But to your point, what disrupts can also be the new advantage. So technology, cloud, social, big data, and mobile are all changing the face of business. The need is to exploit them and not to be disrupted by them.
Gardner: How does a predictive business create a whole greater than the sum of the parts when we think about this total shift going on?
Minahan: I want to be clear here that the predictive business isn't just about advanced analytics. It’s not just about big data. That’s certainly a part of it, but just knowing something is going to happen, just knowing about a market opportunity or a pending risk just isn’t enough.
You have to have that capacity and insight to assess a myriad of scenarios to detect the right course of action, and then have the agility in your business processes, your organizational structures, and your systems to be able to adapt to capitalize on these changes.
Too often, we get enamored with the technology side of the story, but the biggest change that’s going to occur in business is going to be the culture change. There's the need to adapt to this new millennial workforce and this new empowered customer and the need to reach this new emerging middle-class around the world.
In today’s fast-paced business world, companies really need to be able to predict the future with confidence, assess the right response, and then have the agility organizationally and systems-wise to quickly adapt their business processes to capitalize on these market dynamics and stay ahead of the competition.
They need to be able to harness the insights of disruptive technologies of our day, technologies like social, business networks, mobility, and cloud to become this predictive business.
Gardner: Tim, you and I have been talking for several years now about the impact of cloud. We were also trying to be predictive ourselves and to extrapolate and figure out where this is going. I think it turns out that it’s been even more impactful than we thought.
Minahan: The original discussion was all about total cost of ownership (TCO). It was all about the cost benefits of the cloud. While the cloud certainly offers a cost advantage, the real benefit the cloud brings to business is in two flavors—innovation and agility.
You're seeing rapid innovation cycles, albeit incremental innovation updates, several times per year that are much more digestible for a company. They can see something coming, be able to request an innovation update, and have their technology partner several times a year adapt and deliver new functionality that’s immediately available to everyone.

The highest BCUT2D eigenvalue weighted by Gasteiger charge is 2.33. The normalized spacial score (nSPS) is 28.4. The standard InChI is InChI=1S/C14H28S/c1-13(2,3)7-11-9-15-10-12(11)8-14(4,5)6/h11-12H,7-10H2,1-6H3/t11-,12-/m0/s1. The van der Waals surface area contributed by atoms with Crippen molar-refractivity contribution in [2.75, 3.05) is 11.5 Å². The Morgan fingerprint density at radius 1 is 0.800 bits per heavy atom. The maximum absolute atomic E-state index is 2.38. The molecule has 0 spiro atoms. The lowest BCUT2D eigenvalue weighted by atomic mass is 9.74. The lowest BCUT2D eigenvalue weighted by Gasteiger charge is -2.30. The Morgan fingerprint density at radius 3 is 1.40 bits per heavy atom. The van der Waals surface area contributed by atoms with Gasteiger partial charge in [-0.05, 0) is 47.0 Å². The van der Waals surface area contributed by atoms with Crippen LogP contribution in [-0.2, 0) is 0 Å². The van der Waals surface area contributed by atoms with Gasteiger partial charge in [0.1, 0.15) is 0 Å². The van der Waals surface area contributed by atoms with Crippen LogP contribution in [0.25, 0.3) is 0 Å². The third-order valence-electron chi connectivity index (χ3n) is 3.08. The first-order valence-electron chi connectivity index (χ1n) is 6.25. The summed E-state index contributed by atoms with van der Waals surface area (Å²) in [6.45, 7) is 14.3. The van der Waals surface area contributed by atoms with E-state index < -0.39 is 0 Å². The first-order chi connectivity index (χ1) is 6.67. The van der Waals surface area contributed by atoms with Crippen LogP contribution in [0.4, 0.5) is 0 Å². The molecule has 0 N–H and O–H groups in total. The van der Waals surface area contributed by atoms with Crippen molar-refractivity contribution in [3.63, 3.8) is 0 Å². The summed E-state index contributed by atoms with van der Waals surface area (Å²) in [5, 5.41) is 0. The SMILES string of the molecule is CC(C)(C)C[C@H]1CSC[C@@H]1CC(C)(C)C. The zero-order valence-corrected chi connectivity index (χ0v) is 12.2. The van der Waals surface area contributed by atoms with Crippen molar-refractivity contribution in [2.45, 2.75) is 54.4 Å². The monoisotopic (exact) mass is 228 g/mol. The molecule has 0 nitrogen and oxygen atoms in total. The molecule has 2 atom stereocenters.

Then there's now the agility at the business level to configure new business processes without costly IT or consulting engagements. With some of the more advanced cloud platforms, they can even create their own process extensions to meet the unique needs of their industry and their business.
You're already seeing examples of the predictive business in action across industries today. Leading companies are turning that combination of insight, the big data analytics, and these agile computing models and organizational structures into entirely new business models and competitive advantage.
Let’s just look at some of these examples. Take Cisco, where their strategic marketing organization not only mines historical data around what prompted people to buy, or what they have bought, and what were their profiles. They married that with real-time social media mentions to look for customers, ferret out customers, who reveal a propensity to buy and a high readiness to buy.
They then arm their sales team, push these signals out to their sales force, and recommend the right offer that would likely convert that customer to buy. That had a massive impact. They saw a sales uplift of more than $4 billion by bringing all of those activities together.
It’s not just in the high-tech sector. I know we talk about that a lot, but we see it in other industries like healthcare. Mount Sinai Hospital in New York examined the historical treatment approaches, survival rates, and the stay duration of the hospitals to determine the right treatments to optimize care and throughput a patient.
It constantly runs and adapts simulations to optimize its patients first 8-12 hours in the hospital. With improved utilization based on those insights and the ability to adapt how they're handling their patients, the hospital not only improved patient health and survival rates, but also achieved the financial effect of adding hundreds of new beds without physically adding one.
In fact, if you look at it, the whole medical industry is built on predictive business models using the symptoms of millions of patients to diagnose new patients and to determine the right courses of action.